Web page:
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Risks and Prices: The Role of User Sanctions in Marijuana Markets

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  • Pacula Rosalie Liccardo

    ()
    (RAND)

  • Kilmer Beau

    ()
    (RAND)

  • Grossman Michael

    ()
    (NBER)

  • Chaloupka Frank J

    ()
    (University of Illinois, Chicago)

Abstract

User sanctions influence the legal risk for consumers who engage in illegal drug markets. If a reduction in user sanctions leads to an increase in consumption, drug prices will rise unless supply is perfectly elastic. In equilibrium, a change in consumption associated with decreasing user sanctions could be relatively small if supply is upward sloping. Using a novel dataset with rich transaction-level information, this paper evaluates the impact of recent changes in user sanctions for marijuana on marijuana prices. The results suggest that lower legal risks for users are associated with higher marijuana prices in the short-run, which ceteris paribus, implies an upward sloping supply curve, higher consumption, and higher profits for drug dealers. The findings have important implications for the current policy debates regarding decriminalization of marijuana.

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Bibliographic Info

Article provided by De Gruyter in its journal The B.E. Journal of Economic Analysis & Policy.

Volume (Year): 10 (2010)
Issue (Month): 1 (February)
Pages: 1-38

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Handle: RePEc:bpj:bejeap:v:10:y:2010:i:1:n:11

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  1. Farrelly, Matthew C. & Bray, Jeremy W. & Zarkin, Gary A. & Wendling, Brett W., 2001. "The joint demand for cigarettes and marijuana: evidence from the National Household Surveys on Drug Abuse," Journal of Health Economics, Elsevier, vol. 20(1), pages 51-68, January.
  2. Henry Saffer & Frank Chaloupka, 1995. "The Demand for Illicit Drugs," NBER Working Papers 5238, National Bureau of Economic Research, Inc.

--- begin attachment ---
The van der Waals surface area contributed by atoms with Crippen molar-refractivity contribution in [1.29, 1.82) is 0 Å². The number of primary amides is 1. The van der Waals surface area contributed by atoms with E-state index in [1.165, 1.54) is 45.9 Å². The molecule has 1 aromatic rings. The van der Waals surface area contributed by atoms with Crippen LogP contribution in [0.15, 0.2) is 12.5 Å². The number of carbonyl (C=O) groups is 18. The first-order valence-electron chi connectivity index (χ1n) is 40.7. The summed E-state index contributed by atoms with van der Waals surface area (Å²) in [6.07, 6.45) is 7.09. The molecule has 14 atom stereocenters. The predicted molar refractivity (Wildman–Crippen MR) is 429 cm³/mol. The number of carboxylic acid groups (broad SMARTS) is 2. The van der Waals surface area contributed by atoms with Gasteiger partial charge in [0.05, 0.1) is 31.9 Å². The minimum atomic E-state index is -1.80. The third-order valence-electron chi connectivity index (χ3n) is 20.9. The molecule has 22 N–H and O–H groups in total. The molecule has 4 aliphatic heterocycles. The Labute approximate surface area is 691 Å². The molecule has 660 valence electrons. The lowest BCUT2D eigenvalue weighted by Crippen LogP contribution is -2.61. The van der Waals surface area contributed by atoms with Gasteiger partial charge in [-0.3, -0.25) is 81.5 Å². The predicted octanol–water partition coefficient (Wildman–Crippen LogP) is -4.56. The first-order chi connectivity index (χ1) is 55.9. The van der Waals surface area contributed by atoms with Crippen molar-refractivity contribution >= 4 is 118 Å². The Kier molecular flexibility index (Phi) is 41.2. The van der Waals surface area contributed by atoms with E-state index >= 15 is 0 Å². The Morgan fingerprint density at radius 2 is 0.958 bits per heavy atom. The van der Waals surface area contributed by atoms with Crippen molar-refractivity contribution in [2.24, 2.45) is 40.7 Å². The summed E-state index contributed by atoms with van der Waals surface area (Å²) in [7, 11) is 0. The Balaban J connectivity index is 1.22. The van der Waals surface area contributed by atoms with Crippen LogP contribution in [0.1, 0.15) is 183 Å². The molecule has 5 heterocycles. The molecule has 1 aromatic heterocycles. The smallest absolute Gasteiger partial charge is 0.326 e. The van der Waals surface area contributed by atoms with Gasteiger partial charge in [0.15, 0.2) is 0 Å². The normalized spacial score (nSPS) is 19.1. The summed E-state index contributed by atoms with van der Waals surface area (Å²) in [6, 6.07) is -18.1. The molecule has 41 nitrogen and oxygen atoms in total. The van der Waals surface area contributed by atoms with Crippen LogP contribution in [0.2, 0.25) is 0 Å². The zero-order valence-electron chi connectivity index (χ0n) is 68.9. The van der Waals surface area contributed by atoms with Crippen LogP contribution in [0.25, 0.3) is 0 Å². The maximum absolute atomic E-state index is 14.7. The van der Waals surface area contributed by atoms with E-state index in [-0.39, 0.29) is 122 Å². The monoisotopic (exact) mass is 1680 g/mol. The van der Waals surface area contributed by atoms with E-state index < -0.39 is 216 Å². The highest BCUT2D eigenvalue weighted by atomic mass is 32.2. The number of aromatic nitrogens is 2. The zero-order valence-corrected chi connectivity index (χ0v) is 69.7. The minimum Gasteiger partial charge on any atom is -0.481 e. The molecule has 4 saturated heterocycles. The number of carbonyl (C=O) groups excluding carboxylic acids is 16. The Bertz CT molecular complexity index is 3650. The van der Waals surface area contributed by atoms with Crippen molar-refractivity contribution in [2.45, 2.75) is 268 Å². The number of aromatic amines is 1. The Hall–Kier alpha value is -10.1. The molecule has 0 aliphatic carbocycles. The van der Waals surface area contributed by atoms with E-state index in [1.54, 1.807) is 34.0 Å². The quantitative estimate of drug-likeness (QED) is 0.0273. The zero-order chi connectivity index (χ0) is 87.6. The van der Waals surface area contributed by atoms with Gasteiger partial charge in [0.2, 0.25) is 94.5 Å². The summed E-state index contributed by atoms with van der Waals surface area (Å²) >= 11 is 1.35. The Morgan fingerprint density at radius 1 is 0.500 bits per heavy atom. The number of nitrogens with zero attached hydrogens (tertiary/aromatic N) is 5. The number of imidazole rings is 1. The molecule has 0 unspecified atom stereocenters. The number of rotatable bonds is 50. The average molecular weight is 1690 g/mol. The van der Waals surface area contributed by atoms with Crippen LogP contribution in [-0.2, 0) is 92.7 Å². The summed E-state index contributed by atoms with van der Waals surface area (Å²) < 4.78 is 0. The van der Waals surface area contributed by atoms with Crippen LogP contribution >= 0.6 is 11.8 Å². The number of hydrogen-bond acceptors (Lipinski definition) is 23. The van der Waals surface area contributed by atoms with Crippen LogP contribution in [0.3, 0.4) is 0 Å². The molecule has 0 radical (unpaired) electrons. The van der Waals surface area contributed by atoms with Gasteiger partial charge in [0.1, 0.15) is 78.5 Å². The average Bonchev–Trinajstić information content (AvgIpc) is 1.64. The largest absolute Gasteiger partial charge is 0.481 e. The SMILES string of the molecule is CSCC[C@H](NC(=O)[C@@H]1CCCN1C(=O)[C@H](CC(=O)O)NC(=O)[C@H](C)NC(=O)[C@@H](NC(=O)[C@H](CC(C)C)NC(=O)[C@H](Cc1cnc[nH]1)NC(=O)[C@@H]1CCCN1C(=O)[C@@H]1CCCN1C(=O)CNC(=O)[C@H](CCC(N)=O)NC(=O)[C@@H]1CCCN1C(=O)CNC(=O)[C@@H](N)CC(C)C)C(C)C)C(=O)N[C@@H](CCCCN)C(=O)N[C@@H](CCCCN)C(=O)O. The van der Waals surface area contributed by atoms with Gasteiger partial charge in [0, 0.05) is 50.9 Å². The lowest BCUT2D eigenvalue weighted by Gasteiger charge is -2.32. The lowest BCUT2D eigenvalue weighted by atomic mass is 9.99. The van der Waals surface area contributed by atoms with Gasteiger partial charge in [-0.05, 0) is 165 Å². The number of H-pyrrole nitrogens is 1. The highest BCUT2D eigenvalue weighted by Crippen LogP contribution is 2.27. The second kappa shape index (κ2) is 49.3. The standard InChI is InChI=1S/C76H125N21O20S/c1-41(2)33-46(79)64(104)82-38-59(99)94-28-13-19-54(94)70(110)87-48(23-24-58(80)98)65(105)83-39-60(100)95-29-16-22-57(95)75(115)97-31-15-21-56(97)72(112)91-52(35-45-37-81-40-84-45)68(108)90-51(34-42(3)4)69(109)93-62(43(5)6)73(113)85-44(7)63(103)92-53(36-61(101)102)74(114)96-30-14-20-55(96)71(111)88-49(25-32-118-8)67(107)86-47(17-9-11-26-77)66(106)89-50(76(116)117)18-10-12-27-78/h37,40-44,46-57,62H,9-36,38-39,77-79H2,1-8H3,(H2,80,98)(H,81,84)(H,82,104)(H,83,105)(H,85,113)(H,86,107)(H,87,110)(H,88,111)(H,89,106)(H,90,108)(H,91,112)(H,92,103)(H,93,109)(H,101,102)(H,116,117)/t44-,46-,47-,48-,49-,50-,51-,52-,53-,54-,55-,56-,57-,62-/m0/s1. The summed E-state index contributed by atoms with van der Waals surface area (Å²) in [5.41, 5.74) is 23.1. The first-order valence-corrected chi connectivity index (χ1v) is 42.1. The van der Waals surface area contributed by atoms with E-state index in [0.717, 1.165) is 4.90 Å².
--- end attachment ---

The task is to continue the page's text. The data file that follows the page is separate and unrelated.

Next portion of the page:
3. Jeff DeSimone & Matthew C. Farrelly, 2003. "Price and Enforcement Effects on Cocaine and Marijuana Demand," Economic Inquiry, Western Economic Association International, vol. 41(1), pages 98-115, January.
  4. Jonathan P. Caulkins, 1997. "Modeling the Domestic Distribution Network for Illicit Drugs," Management Science, INFORMS, vol. 43(10), pages 1364-1371, October.
  5. Rosalie Liccardo Pacula & Michael Grossman & Frank J. Chaloupka & Patrick M. O’Malley & Lloyd D. Johnston & Matthew C. Farrelly, 2001. "Marijuana and Youth," NBER Chapters, in: Risky Behavior among Youths: An Economic Analysis, pages 271-326 National Bureau of Economic Research, Inc.
    • R. L. Pacula & M. Grossman & F. J. Chaloupka & P. M. O'Malley & L. Johnston & M. C. Farrelly, 2000. "Marijuana and Youth," NBER Working Papers 7703, National Bureau of Economic Research, Inc.
  6. Breusch, T S & Pagan, A R, 1979. "A Simple Test for Heteroscedasticity and Random Coefficient Variation," Econometrica, Econometric Society, vol. 47(5), pages 1287-94, September.
  7. Jenny Williams & Rosalie Liccardo Pacula & Frank J. Chaloupka & Henry Wechsler, 2001. "Alcohol and Marijuana Use Among College Students: Economic Complements or Substitutes?," NBER Working Papers 8401, National Bureau of Economic Research, Inc.
  8. Caulkins Jonathan P., 1995. "Domestic Geographic Variation in Illicit Drug Prices," Journal of Urban Economics, Elsevier, vol. 37(1), pages 38-56, January.
  9. Gary S. Becker & Kevin M. Murphy & Michael Grossman, 2004. "The Economic Theory of Illegal Goods: The Case of Drugs," NBER Working Papers 10976, National Bureau of Economic Research, Inc.
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Cited by:
  1. Waddell, G.R., 2012. "Adolescent drug use and the deterrent effect of school-imposed penalties," Economics of Education Review, Elsevier, vol. 31(6), pages 961-969.
  2. Chu, Yu-Wei Luke, 2014. "The effects of medical marijuana laws on illegal marijuana use," Working Paper Series 3212, Victoria University of Wellington, School of Economics and Finance.
  3. Carlos Casacuberta & Mariana Gerstenblüth & Patricia Triunfo, 2012. "Aportes del análisis económico al estudio de las drogas," Documentos de Trabajo (working papers) 0112, Department of Economics - dECON.

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